- Faster detection as the camera is usually looking at the source of the fire therefore not waiting for emissions to reach a detector.
- You can use an existing CCTV system therefore costs can be reduced (plus limited or zero interruption to the site during installation).
- Visual verification of alarm. With an ever increasing requirement for the confirmation of an alarm signal (be that fire or security), this is a key factor.
- Large area of coverage. It is not an exaggeration to state that one camera can cover the same area of coverage as dozens of point detectors leading to lower equipment costs and lower installation costs. This also works at all heights so stratification becomes less of an issue.
- Access. The cameras can be fixed in an accessible position (for installation and maintenance) and “look” into an inaccessible area. There are many examples of this.
- Complex areas where standard detection can detect as normal but will potentially false alarm due to unwanted smoke etc. Video fire detection can accept or ignore some areas that are problematic.
However for all the positives there are a number of negatives in using this technology. Here are a few facts on this particular point:
- Lighting. If your cameras are dependent on light, then it is important that the lights have back up power systems (e.g. batteries) to ensure the integrity of the system is maintained.
- Background. Should white smoke be in front of a white background (or of course black on black) then there is not much chance of the camera defining the smoke. This may (and we have had to do this previously) lead to painting the background to give strong contrast difference between the expected colour of the smoke and the background colour.
- Unsuitability for small areas (technically and commercially).
- Unproven technology for many. A designer can be questioned on the option of using video smoke detection should something go wrong.
As an overall summary, how do you see the future of camera based fire detection?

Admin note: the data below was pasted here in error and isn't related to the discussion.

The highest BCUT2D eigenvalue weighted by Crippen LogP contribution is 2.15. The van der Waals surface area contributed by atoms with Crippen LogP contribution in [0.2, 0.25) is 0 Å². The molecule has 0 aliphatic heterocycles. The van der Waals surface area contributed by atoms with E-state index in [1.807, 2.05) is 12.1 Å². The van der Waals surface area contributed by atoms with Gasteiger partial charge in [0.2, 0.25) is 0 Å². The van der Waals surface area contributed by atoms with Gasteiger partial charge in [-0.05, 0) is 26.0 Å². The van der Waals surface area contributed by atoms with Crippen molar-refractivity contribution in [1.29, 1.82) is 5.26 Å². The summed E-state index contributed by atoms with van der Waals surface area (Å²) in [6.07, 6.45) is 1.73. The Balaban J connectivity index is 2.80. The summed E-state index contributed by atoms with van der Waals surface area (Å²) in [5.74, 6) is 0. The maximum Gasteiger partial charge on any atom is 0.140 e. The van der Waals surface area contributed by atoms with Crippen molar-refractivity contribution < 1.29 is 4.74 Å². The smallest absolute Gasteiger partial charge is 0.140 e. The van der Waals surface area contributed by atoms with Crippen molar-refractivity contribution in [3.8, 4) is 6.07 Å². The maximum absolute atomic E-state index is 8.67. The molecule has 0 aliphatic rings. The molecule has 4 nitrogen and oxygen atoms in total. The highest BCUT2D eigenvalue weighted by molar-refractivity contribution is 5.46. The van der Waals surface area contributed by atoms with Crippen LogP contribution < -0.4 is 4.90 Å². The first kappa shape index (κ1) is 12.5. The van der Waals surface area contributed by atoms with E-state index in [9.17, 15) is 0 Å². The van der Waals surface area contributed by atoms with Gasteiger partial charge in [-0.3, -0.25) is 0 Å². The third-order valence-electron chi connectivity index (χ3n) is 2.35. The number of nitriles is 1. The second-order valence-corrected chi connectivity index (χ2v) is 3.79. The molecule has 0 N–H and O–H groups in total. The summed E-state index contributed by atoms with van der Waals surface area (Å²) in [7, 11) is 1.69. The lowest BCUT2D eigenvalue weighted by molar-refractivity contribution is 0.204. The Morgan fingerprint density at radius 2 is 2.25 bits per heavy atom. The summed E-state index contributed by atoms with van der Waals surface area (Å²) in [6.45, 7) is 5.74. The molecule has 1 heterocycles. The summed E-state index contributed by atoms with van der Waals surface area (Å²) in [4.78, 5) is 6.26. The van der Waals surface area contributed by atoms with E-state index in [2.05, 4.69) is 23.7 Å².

Ian Moore: When I first started with video smoke detection I believed that it was the future to nearly all fire detection needs – certainly optimistic. I continue to believe that it is better than many think and should be used more often in a number of areas. I am also aware that it could be a life safety system and therefore it has to be robust and accurate (better than other options).
There are many barriers in bringing new technology into our industry; some are justified and some are not. Some of those barriers are now being broken down with the inclusion of a number of codes, standards and approvals such as ISO/TS 7240-29:2017 and a number of guides such as the FIA post from time to time (free to download from our website). Hopefully it will become a readily recognised addition to the range of detection we currently have.
Certain applications lend themselves naturally to camera based fire detection; with more slowly being accepted. The balance is between early and effective detection against false alarms (the same for every system). Applications that are clearly suitable right now and are hard to argue against are large voluminous areas such as power station turbine halls, hangars etc.
To finish let me put a vision to you (the art of the possible); imagine a fisheye lens smart camera in the centre of a room (covering every corner), make it wireless, option of infrared when no lights are on, use the light and wireless power in the room to top up the charge – that’s the sensor. The software can then detect smoke, heat (through distortion), change the temperature in the room by analysing an image on the wall that changes with heat (no need of a thermostat controller in the room), virtual tripwires (no need of PIR detector), facial recognition (confirmation of access rights), leak detection, anti-distortion on the viewed image for general surveillance etc. We’re a long way from this being installed, but all of it can be done right now – just imagine…